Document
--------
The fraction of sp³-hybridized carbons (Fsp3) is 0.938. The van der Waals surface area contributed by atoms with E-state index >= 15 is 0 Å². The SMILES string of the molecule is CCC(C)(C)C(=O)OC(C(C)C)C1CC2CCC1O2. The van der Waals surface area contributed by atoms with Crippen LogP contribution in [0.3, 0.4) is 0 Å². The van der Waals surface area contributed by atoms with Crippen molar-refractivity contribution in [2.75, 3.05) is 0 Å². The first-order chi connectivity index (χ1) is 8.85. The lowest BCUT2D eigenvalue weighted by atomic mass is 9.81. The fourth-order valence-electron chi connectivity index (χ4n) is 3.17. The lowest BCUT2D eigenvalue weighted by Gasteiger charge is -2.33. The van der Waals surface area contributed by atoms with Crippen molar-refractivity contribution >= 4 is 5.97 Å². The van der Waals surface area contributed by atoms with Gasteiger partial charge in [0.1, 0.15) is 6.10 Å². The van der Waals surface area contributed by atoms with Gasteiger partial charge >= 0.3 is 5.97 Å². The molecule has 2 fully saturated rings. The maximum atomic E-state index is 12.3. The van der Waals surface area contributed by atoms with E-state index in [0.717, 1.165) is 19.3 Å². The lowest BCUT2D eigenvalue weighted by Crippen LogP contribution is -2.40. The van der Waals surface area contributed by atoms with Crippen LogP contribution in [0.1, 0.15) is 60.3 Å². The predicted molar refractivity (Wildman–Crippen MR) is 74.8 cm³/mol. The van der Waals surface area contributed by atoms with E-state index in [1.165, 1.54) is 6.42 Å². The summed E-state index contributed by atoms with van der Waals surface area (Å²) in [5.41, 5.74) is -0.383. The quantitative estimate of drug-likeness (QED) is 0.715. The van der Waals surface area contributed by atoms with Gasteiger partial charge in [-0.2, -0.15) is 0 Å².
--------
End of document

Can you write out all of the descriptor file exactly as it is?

The fraction of sp³-hybridized carbons (Fsp3) is 0.938. The van der Waals surface area contributed by atoms with E-state index >= 15 is 0 Å². The SMILES string of the molecule is CCC(C)(C)C(=O)OC(C(C)C)C1CC2CCC1O2. The van der Waals surface area contributed by atoms with Crippen LogP contribution in [0.3, 0.4) is 0 Å². The van der Waals surface area contributed by atoms with Crippen molar-refractivity contribution in [2.75, 3.05) is 0 Å². The first-order chi connectivity index (χ1) is 8.85. The lowest BCUT2D eigenvalue weighted by atomic mass is 9.81. The fourth-order valence-electron chi connectivity index (χ4n) is 3.17. The lowest BCUT2D eigenvalue weighted by Gasteiger charge is -2.33. The van der Waals surface area contributed by atoms with Crippen molar-refractivity contribution >= 4 is 5.97 Å². The van der Waals surface area contributed by atoms with Gasteiger partial charge in [0.1, 0.15) is 6.10 Å². The van der Waals surface area contributed by atoms with Gasteiger partial charge >= 0.3 is 5.97 Å². The molecule has 2 fully saturated rings. The maximum atomic E-state index is 12.3. The van der Waals surface area contributed by atoms with E-state index in [0.717, 1.165) is 19.3 Å². The lowest BCUT2D eigenvalue weighted by Crippen LogP contribution is -2.40. The van der Waals surface area contributed by atoms with Crippen LogP contribution in [0.1, 0.15) is 60.3 Å². The predicted molar refractivity (Wildman–Crippen MR) is 74.8 cm³/mol. The van der Waals surface area contributed by atoms with E-state index in [1.165, 1.54) is 6.42 Å². The summed E-state index contributed by atoms with van der Waals surface area (Å²) in [5.41, 5.74) is -0.383. The quantitative estimate of drug-likeness (QED) is 0.715. The van der Waals surface area contributed by atoms with Gasteiger partial charge in [-0.2, -0.15) is 0 Å².